I had a long walk from my hospital bed and to the Intensive care unit where Sammy was, and, again lots of time to think. Several times a day I would walk past the chaplain's office and I yearned to have someone to talk to and someone to pray with. Being the day before the Y2K. I had no chance of finding anyone to talk to.
Once home the reality of two young children hit me and it hit me hard. I was lonely. It was no longer easy to go out. my children needed their routine and they needed to be home and in their beds for naps.
A friend came and visited me one day and I told her I was lonely. She gave me a phone number of a lady who ran a mothers group for children at preschool level or younger.
I attended this MOPS group for many years. The woman who ran this group was to become my best friend. This friendship began the start of my life as it is now and she's also become the catalyst I was looking for to become part of a church I love.
I started at the MOPS group early on 2000. It was a fortnightly group for mothers of young children which was under the auspice of the local Church of Christ. The children were looked after for two hours and we would spend the time with other mums. The first part of the morning we would complete a craft. After a morning tea we would read from and discuss aspects of a Christian book on families. These mornings was a Godsend for me. I was able to be sans kids, make new friends and begin to build a special friendship with a wonderful lady.
The MOPS morning before Easter we were all given an Easter egg from the ladies if the church. Attached to these eggs was a strip of paper with church service times. That Good Friday I was there and my church life was forever changed. As I entered the church foyer I was greeted by sincere welcomes which overwhelmed me. On entering the church proper I was taken aback by the volume and tempo of the music and the sight of a full band up on a stage.
Week after week I felt myself being swept up with the worshipful mood and the wonderful songs of praise. The first time I'd heard Barbi sing, I felt goosebumps run up and down my arm. Never before had I heard such heartfelt singing in praise of Jesus. I was touched, deeply so. The first time I partook in Holy Communion I felt the Holy Spirit. A feeling of such serenity and warmth overcame me, I cannot explain it as anything else. I was where I was meant to be. It was like coming home into safe, comfortable and welcoming arms.
For the next few years I went along regularly and attended all the information evenings and talks as I was hungry for knowledge. I made a public acknowledgement that Christ was my Lord and saviour.
During this time I was again pregnant and spent a lot of time in and put of hospital. Pregnancy with Mickey was not an easy time. Sammy was still so young and such a handful. The church was fantastic toward me. I had their emotional support, as well as food and visits which were all very much appreciated.
Mickey was born and not well. Thankfully he didn't require a trip to Brisbane like Sammy. The pastor and his wife visited while Mickey was in the special care unit. I'll never forget how his vital signs improved as we stood around him praying.
The following years saw many changes in my life.
At this point Barbi and I were fast friends and our lives were firmly intertwined.
God was smiling upon us and we were blessed with the opportunity to buy our own home which was across the road from where we currently lived. That's a story unto itself though, so I won't go into that now.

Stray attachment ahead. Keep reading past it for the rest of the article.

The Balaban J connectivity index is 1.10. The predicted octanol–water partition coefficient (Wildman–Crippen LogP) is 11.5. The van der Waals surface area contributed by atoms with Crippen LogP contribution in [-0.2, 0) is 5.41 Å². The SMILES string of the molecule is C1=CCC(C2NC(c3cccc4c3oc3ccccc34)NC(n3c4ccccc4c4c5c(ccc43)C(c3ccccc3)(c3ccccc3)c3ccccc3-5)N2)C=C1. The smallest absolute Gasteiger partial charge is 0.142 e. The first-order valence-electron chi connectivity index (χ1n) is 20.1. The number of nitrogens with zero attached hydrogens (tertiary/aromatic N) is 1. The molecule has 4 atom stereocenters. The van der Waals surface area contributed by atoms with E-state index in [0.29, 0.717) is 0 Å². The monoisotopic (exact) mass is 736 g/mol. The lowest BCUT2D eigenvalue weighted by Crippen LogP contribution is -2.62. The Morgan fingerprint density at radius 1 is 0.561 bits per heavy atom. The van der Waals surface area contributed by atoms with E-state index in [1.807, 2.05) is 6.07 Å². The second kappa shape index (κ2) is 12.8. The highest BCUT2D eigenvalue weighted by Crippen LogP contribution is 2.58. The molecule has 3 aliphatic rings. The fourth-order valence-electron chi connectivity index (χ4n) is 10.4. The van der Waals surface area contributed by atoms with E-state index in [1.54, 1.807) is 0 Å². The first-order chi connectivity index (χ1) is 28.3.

We also started Daisy's during this time, so that was very exciting and while I'm no longer a business partner, Daisy's is an important part of my life. God has also blessed Daisy's from the staff who work there, to the whole ethos of the place. It's become Barbi's ministry and Daisy's is so much more than just a store.
Sadly the church went through so many changes during this time to the point where it was no longer the church it had once been. They caused so much hurt and pain for Barbi and her family, it was not a good time. I left the church. I couldn't be a part of a place that could cause so much hurt and heartache. MOPS changed the venue, they went from a larger centre to the church foyer. This felt that we were no longer welcome. The funny thing is that this area is used for gatherings nowadays and I no longer feel displaced.
I'd stopped going to church about 7 years ago and while I wanted to return the timing wasn't right. I went to the carols just before Christmas and then started going to church from then.
The pastor is amazing. Casual, learned, passionate and wise. I admire him. I enjoy how he interprets the Bible. I can use his translations in my daily life. Things I can do to become closer to God. Things I can do to become a better Christian.
While my knowledge of the Bible is still scant I enjoy devotional time and love my conversations with God. I have found an inner peace which is wonderful and I come to God now for everything. Sometimes I will forget and then it comes over me in a rush, that I'm not alone. That He understands and will alway listen.
Daily I pray for myself and for others. For those close to me, and for those I don't even know.
I find I am much more able now to accept that things are in God's hands. It's brought me a calm I've never before even imagined. I'm a long way from being a perfect Christian (I don't believe there is such a being). But it's something I will always strive for.
I see the Lord's presence in all areas of my life and for that I'm eternally grateful.
Now I look forward to growing in my Faith and to living my faith every single day.
I have loved this quote since I was a young teen.
“God, grant me the serenity to accept the things I cannot change, the courage to change the things I can, and the wisdom to know the difference.”
The words have always had a powerful effect on me. Now the do more than ever.